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Conserving Through Generations

By: Rachel Sicheneder

My grandfather, Marlin Sicheneder, lived from September 20, 1918 to  March 13, 2008. The oldest of four children he suffered through his father’s death when he was ten years old. His mother, my great-grandmother, remarried a few years later. The man she married was also a widower and already had four children of his own; thus with their marriage their family grew to eight children with another soon to follow. When the depression struck, my grandfather was living and working with his ever growing family on their farm in Waverly, MN.

Luckily for my grandfather, the Civilian Conservation Corps became his ticket off the farm to work and send money back to his family. The earliest picture I have of him in a CCC uniform is 1937, which appears to be close to the date he enlisted. He was stationed near the Gunflint Trail and worked with Co. 712.

My goal this year is to discover more about the time he spent with the Corps. He is no longer here to share his story but there are still people alive who know it and lived it with him. Throughout my next nine blog posts I will to connect my experience in the Corps with his. Fortunately, he left me with a wonderful photo album of his time spent in service. My hope is to juxtapose my current photographs with his portraits of the past.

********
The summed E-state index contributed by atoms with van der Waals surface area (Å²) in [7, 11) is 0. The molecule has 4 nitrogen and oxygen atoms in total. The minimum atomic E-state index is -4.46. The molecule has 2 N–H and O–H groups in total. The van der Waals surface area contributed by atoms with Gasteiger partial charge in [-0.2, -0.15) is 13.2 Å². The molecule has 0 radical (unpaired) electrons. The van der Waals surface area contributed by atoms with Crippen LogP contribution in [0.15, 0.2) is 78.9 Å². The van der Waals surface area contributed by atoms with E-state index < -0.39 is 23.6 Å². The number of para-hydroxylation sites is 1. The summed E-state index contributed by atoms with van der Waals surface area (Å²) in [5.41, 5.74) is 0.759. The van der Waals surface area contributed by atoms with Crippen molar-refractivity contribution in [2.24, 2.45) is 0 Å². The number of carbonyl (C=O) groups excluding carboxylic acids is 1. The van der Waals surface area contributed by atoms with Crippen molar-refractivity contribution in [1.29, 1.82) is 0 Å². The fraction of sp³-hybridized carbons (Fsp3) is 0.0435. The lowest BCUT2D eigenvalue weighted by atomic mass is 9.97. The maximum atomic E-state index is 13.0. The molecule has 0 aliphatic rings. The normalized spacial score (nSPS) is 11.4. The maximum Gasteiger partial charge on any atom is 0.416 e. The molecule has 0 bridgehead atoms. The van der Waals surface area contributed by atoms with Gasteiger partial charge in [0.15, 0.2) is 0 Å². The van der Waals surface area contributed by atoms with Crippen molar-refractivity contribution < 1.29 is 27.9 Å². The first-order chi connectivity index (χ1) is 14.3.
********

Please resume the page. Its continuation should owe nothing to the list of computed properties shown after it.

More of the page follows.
Incidentally, this first post about my grandfather falls on a fortuitous date. On April 5, 1933 President Franklin D. Roosevelt signed a bill creating the CCC in America. Then called the Emergency Conservation Work Program, it conveyed a message of hope to the young men in America. The recession we are facing now is not as grave as it was then. Unlike my grandfather, most of my friends and family are currently employed, most Americans have no trouble putting food on the table and the wages I earn through the Corps don’t get sent to dependents back home. However, Conservation Corps still instills ethical values in and gives hope to its hardworking youth. For while time may run linearly, everything, even back breaking work and service to family and country, churns in circular patterns, connecting the past to the present and to the future.

 This blog may be a story about my grandfather and me but I welcome your interaction as well. My grandfather was only one of the 77,000 young men who served in in MN. If you have stories or relatives who have served in the CCC I would love your comments and insight. I believe that the richness of the past cannot be truly explored until it is shared. In the words of Edmund Burke, “People will not look forward to posterity, who have not looked at their ancestors.”